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Diagnosing Childhood ADHD The onset of childhood ADHD has increased drastically over the past fifteen years with new technology and information on the disorder. ADHD typically characterized by hyperactivity, inattention, and impulse reactions make it difficult to diagnose because of the vague symptoms. Due to such vague symptoms and descriptions outlining the disorder it is difficult to locate its exact causes. With more public awareness of the issue, more diagnosis are being created. However, the unknown is whether or not doctors diagnose the disorder too willingly without proper tests being done just to appease teachers and parents, or whether there is scientifically an increase in ADHD within young children. Sorting through the data analysis and predictions will determine whether ADHD is derived from environmental/geographic factors, heredity compensations, or is altogether a widely misdiagnosed disorder that needs to be corrected. In cases of specific disorders it is hard to pinpoint exactly one cause. In recent years certain doctors and researchers have given thought to geographic and cultural factors playing a role in the onset of ADHD. Researchers believe the ADHD diagnosed in childhood could be correlated to different cultural and regional factors around the world. Due to different cultures environmental differences, researchers believed this affected the different levels of ADHD diagnosis around the world (Barkley 1997). In a study published in the American Psychiatry Journal, through extensive hypothesis and tests the conclusion was that the geographic location played a limited role and that more neurological problems played a larger role in ADHD. However, there are some findings to indicate that it can affect certain children due to the nature vs. nurture within different regions and cultures, but correlation does not equal causation and is not the definitive cause of ADHD in children (Molina, 2003).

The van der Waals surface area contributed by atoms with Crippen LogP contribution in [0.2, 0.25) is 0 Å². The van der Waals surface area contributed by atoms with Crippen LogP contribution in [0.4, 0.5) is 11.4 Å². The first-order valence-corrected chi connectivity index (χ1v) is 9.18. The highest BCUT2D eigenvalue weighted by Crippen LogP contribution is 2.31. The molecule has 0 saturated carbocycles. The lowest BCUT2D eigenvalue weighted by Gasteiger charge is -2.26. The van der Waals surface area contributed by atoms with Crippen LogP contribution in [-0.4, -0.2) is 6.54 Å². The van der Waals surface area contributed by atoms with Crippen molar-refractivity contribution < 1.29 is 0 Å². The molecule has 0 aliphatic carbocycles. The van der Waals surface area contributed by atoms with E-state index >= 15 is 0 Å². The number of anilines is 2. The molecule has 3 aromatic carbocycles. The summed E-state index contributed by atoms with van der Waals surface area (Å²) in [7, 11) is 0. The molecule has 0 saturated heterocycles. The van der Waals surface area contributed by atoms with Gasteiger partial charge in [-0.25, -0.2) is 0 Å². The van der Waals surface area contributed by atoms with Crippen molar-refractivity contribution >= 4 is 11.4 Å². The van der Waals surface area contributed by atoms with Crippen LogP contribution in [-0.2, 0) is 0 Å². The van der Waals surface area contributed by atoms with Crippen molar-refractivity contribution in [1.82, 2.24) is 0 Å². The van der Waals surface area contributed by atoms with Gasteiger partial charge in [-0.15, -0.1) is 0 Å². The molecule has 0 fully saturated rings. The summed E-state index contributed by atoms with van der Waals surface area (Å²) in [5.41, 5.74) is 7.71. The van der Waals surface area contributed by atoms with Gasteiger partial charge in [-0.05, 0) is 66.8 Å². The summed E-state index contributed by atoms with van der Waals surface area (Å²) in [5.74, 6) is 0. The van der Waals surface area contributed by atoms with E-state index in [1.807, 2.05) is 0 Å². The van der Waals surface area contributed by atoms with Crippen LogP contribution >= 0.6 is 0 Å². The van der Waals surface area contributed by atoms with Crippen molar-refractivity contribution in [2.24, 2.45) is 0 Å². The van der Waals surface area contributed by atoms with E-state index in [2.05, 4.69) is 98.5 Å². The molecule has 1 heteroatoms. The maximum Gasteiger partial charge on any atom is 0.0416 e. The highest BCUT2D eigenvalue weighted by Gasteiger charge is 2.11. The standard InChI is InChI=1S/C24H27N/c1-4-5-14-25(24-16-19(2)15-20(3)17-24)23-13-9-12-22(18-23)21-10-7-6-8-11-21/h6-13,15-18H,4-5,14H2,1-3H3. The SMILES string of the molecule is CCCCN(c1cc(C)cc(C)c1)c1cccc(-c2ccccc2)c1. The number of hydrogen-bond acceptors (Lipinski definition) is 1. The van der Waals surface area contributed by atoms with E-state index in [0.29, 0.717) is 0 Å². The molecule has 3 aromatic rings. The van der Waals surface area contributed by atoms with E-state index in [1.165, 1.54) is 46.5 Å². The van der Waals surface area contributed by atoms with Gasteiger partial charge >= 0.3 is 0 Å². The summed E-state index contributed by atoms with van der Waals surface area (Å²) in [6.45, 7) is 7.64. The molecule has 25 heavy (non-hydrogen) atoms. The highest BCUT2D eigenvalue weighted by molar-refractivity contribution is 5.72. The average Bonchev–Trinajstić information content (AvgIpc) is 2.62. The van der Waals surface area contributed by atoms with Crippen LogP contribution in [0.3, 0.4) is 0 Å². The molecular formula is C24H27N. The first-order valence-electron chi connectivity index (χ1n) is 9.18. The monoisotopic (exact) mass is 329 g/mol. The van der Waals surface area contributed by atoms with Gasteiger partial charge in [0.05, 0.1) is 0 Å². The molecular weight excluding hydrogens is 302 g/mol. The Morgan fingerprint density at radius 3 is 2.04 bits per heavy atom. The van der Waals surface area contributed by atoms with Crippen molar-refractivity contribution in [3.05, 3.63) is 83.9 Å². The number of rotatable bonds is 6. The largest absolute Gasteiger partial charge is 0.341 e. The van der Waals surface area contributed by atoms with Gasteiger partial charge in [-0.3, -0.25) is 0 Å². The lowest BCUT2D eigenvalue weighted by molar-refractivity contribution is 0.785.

1 According to several studies like one documented, The Causes of ADHD in the journal of child psychology and psychiatry discovered that like environmental and geographical factors, heredity plays a part in a child being born with ADHD, but once again it is not the cause. Though it has been found that children whose parents or siblings were diagnosed with ADHD have more of a likelihood of also being diagnosed it is risky to rule that as the causation because in fact it would be incorrect (Thapar and Rice, 2006). Studies like the one published in the journal of child psychology and psychiatry have discovered a linkage between not only heredity, but also environmental factors that affect the course of ones life. Through the link between these two it is hypothesized that there are numerous more factors that could cause ADHD and it would be wrong to pin point one factor for causation purposes (Rutter 2006). The consensus for the population as a whole seems to believe that ADHD is over diagnosed and that putting labels on school children at a young age is harmful not to mention the medication taken because of the diagnosis. To many people the correlation of heredity and environmental differences is not enough information for a definitive answer. Though people believe it is highly misdiagnosed, a study published in a medical journal regarding the diagnosis of ADHD, through studies, discovered that it is not a misdiagnosis and doctors get the diagnosis right on nine in ten times with regards to school age children. It is believed that wide criticism on the subject is because of misinformation on the disorder and rather the lack of information and accurate descriptions of the symptoms of ADHD. It states In the study that numerous extensive tests are run to give the most accurate results and to say that it is misdiagnosed is to not give the right amount of attention that these kids need in order to live full and healthy lives (Thapar & Cooper, 2013).

References Molina, B., Pelham, & William, E. (2003). Childhood Predictors of Adolescent Substance Use in a Logitudinal Study of Children with ADHD. Journal of Abnormal Psychology, 3, 497-507. doi:10.1037/0021-843X.112.3.497 Barkley, R. (1997). Behavioral Inhibition, Sustained Attention, and Executive Functions: Constructing a Unifying Theory of ADHD. Psychological Bulletin,121(1), 6594. doi:10.1037/0033-2909.121.1.65 Goldman, L., Genel, M., & Bezman R. (1998). Diagnosis and Treatment of AttenionDeficit/ Hyperactivity Disorder in Children and Adolescents. American Medical Association, 279, 1100-1107. doi:10.1001/279.14.1100. Thapar, A., Cooper, M., Eyre, O., & Langley, K. (2013). Practitioner Review: What Have We Learned About the Causes of ADHD? Journal of Child Psychology and Psychiatry, 54, 3-16. doi:10.1111/j.1469-7610.2012.02611